CRIMEWATCH: The Man From Nowhere

Korea is the new Hong Kong.
 Not geographically as that would take a trick of Copperfield-ean proportions but when it comes to making kick ass action movies, Korea is the place to be.
 For decades HK Cinema had held the crown pretty much unopposed and with good reason. This was, after all, the place that had given us Shaw Brothers Studios, Golden Harvest, Bruce Lee, Jackie Chan, Sammo Hung, John Woo, well the list is pretty much endless and it had done so without anyone really challenging the throne. 
That is until now.

During the “boom years” of HK Cinema from the late 80’s and early 90’s, these films were being seen more and more by a worldwide audience (hell,I can remember the first time I ever saw Jackie Chan laying the smackdown on bad guys in Wheels On Meals on late-night Channel 4) and these new converts to this fast-paced, jaw-dropping style have now grown up and are in positions where they can take make their own movies, and make them they have.
 Where HK Cinema seems to have become stale of late, for every Ip Man there is a Choy Lee Fut, Korean Cinema appears to be growing in strength to the point where even their remakes give the original versions a run for their money.
 Don’t believe me?
 Get yourself a copy of A Better Tomorrow and watch it back to back with John Woo’s original. Like I said, Korean Cinema is the place to be.

All of which leads me to The Man From Nowhere which I personally consider the best Korean film made to date.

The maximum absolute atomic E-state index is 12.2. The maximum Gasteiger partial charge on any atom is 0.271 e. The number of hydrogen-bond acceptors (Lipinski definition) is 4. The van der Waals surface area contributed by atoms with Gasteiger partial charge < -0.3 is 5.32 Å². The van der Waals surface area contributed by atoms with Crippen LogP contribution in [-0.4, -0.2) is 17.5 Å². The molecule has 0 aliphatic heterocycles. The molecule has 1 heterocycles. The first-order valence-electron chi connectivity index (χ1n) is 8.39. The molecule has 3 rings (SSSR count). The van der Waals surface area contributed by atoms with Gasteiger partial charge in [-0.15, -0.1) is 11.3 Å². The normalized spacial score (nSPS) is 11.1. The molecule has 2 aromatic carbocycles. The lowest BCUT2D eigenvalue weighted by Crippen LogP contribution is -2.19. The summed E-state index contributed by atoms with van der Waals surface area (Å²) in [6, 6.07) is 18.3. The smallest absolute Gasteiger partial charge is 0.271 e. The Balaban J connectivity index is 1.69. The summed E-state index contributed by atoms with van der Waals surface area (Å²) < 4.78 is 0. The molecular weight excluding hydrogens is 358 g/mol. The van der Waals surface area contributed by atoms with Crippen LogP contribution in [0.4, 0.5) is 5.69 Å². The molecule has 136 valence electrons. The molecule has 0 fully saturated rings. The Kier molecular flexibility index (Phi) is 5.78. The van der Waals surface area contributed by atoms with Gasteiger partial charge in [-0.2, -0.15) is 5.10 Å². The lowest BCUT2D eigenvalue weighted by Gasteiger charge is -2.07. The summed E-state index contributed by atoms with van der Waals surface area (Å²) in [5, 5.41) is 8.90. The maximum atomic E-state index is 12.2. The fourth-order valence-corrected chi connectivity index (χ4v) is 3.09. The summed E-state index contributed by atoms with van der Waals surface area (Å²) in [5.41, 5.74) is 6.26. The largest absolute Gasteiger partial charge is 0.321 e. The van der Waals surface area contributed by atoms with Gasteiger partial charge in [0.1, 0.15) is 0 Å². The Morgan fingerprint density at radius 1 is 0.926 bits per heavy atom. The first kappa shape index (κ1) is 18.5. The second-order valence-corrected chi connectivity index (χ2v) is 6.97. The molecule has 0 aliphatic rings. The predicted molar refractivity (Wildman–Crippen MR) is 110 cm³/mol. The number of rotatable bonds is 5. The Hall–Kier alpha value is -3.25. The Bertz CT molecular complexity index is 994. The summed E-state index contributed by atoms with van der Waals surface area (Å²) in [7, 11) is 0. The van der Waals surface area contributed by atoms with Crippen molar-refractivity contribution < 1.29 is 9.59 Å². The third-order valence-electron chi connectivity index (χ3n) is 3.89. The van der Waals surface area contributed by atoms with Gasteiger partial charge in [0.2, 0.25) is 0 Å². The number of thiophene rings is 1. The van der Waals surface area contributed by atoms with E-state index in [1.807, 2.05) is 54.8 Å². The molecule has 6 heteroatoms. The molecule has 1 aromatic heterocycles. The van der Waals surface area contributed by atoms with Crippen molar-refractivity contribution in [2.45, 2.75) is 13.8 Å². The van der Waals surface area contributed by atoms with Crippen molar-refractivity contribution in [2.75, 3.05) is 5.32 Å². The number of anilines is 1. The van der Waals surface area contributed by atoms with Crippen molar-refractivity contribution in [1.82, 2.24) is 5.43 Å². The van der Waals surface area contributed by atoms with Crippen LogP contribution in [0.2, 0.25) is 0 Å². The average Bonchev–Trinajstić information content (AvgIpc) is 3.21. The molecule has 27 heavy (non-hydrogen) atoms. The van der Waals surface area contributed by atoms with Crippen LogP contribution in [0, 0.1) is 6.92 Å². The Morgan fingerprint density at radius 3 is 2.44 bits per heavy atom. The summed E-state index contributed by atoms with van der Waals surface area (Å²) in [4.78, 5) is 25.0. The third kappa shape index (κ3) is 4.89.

Released in 2010, The Man From Nowhere unites Writer/Director Lee Jeong-Beom with Leading Actor Won Bin in the tale of one man’s murderous rampage as he attempts to rescue his neighbour’s daughter from a gang of criminals the child’s mother has stolen from.
 At first the gang, who are into every nasty piece of criminal enterprise you could possibly imagine, see Won Bin’s character as nothing more than a Pawn Shop owner but as the movie progresses we learn (via the local Gendarme) that all is not as it seems.

 From the first moment Won Bin runs into the bad guys turning over his Pawn Shop to the 
last seconds of the main villian’s life this movie just kicks mucho ass, but never to the detriment of the story. 
That is never an easy task but one that Lee Jeong-Beom manages to pull off quite brilliantly, constantly reminding you that the young girl Won Bin is searching for is probably going to end up having her organs harvested and her eyes plucked out before he gets a chance to save her.

Taking into consideration that this was only Lee Jeong-Beom’s second time in the director’s chair (he had previously written and directed the 2006 movie Cruel Winter Blues) and what could’ve been a plot device so sugary sweet that it would’ve given Steven Spielberg diabetes, is turned into a strong, powerful undercurrent that drives at the heart of this film.
 You actually care if she lives or dies.
 This is also in no small part to the relationship between Won Bin’s character and the young girl played by Kim Sae-Ron.

Every movie needs at least one pivotal relationship and the casting of these roles will usually make or break any film, add into the mix that one of the main characters is a young child and you’re just asking for trouble (Home Alone anyone?). The fact that The Man From Nowhere never suffers from any Macaulay Culkin-esque moments of horrendous ham acting is testament to how talented Kim Sae-Ron is at such a young age and how much of a bright future she has ahead of her (check her out in the new Korean horror movie Neighbour that is due out this month).